© Springer Nature B.V. 2019
It is important for teachers to be able to accurately assess students’ performance.
Such judgments can be influenced by characteristics of the student Südkamp etal.
(J Educ Psychol 104:743–762, 2012. https :// 627). Besides
students’ actual performance, students’ group characteristics (e.g., gender or immi-
gration background) may effect teachers’ judgments. In addition, judgment accu-
racy might be different for various student groups. We conducted an online study
of 168 preservice teachers. We presented within a virtual classroom mathematics
test results of 12 fictitious second-grade students who differed in their actual per-
formance in a mathematical test, immigration background, and gender. Preservice
teachers made a judgment about the students’ current performance. Students’ actual
performance, immigration background, and gender showed statistically significant
main effects on the judgment. Students with (vs. without) an immigration back-
ground and female (vs. male) students were evaluated less favorably. These effects
were qualified by a statistically significant three-way interaction between actual per-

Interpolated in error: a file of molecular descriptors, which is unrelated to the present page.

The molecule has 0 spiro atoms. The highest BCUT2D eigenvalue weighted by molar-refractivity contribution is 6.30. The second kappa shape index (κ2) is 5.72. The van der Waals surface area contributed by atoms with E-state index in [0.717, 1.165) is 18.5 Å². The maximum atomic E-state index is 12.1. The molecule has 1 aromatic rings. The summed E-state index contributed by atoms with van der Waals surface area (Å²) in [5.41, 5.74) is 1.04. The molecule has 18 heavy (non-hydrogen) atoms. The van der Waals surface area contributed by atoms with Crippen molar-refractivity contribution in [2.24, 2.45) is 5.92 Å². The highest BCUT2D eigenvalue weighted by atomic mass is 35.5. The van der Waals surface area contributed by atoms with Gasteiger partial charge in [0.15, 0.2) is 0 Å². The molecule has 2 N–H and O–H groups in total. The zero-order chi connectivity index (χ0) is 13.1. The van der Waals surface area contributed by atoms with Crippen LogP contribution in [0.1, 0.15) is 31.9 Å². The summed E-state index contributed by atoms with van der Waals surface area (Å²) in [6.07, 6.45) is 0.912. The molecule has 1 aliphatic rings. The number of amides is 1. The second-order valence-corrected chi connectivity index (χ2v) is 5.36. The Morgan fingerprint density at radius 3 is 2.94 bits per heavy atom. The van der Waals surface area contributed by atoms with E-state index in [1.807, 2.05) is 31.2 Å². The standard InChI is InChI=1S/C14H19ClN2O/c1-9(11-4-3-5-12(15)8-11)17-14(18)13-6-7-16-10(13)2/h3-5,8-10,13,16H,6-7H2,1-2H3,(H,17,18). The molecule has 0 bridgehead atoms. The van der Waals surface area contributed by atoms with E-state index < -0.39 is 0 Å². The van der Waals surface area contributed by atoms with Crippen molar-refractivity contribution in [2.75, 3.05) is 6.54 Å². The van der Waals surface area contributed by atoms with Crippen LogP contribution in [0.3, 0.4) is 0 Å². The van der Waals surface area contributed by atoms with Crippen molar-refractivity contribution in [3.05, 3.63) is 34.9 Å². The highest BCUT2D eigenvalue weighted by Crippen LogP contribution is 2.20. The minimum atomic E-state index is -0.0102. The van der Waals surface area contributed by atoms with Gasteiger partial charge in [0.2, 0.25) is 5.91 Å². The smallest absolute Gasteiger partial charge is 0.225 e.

formance, immigration background, and gender. The joint examination of student
characteristics in terms of judgment accuracy shows that it is precisely the inter-
action of student characteristics that makes a difference: female students with and
without an immigration background as well as students without an immigration
background are assessed more accurately, while male students with an immigration
background are assessed significantly more inaccurately. In sum, the judgment made
by preservice teachers about students’ performance differed in terms of student char-
acteristics that were unrelated to performance such as immigration background and
gender in addition to differing on performance-related variables.
Keywords Judgment accuracy· Gender· Immigration background· Bias· Teacher
expectation· Performance assessment
* Meike Bonefeld
1 School ofSocial Sciences, Department ofPsychology, University ofMannheim, A5,6,
68131Mannheim, Germany
Content courtesy of Springer Nature, terms of use apply. Rights reserved.